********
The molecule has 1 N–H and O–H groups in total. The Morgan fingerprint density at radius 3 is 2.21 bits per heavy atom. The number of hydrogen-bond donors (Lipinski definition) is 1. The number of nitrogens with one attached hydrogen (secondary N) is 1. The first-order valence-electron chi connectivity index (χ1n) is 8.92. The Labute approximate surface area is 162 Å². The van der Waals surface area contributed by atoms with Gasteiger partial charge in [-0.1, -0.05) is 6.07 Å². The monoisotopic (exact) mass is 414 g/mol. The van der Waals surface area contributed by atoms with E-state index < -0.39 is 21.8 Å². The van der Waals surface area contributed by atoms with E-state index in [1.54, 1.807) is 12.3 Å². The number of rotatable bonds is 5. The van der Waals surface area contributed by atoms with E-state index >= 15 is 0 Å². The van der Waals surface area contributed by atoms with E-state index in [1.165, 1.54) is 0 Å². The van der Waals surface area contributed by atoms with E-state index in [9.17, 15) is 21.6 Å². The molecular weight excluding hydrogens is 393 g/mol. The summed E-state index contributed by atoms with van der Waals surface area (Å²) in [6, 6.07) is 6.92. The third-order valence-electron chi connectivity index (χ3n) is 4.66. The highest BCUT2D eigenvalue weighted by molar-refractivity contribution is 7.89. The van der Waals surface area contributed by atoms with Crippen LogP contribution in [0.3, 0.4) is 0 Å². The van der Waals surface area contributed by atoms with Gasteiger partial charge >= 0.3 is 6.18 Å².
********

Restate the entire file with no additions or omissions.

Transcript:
The molecule has 1 N–H and O–H groups in total. The Morgan fingerprint density at radius 3 is 2.21 bits per heavy atom. The number of hydrogen-bond donors (Lipinski definition) is 1. The number of nitrogens with one attached hydrogen (secondary N) is 1. The first-order valence-electron chi connectivity index (χ1n) is 8.92. The Labute approximate surface area is 162 Å². The van der Waals surface area contributed by atoms with Gasteiger partial charge in [-0.1, -0.05) is 6.07 Å². The monoisotopic (exact) mass is 414 g/mol. The van der Waals surface area contributed by atoms with E-state index < -0.39 is 21.8 Å². The van der Waals surface area contributed by atoms with E-state index in [1.54, 1.807) is 12.3 Å². The number of rotatable bonds is 5. The van der Waals surface area contributed by atoms with E-state index >= 15 is 0 Å². The van der Waals surface area contributed by atoms with E-state index in [1.165, 1.54) is 0 Å². The van der Waals surface area contributed by atoms with E-state index in [9.17, 15) is 21.6 Å². The molecular weight excluding hydrogens is 393 g/mol. The summed E-state index contributed by atoms with van der Waals surface area (Å²) in [6, 6.07) is 6.92. The third-order valence-electron chi connectivity index (χ3n) is 4.66. The highest BCUT2D eigenvalue weighted by molar-refractivity contribution is 7.89. The van der Waals surface area contributed by atoms with Crippen LogP contribution in [0.3, 0.4) is 0 Å². The van der Waals surface area contributed by atoms with Gasteiger partial charge >= 0.3 is 6.18 Å².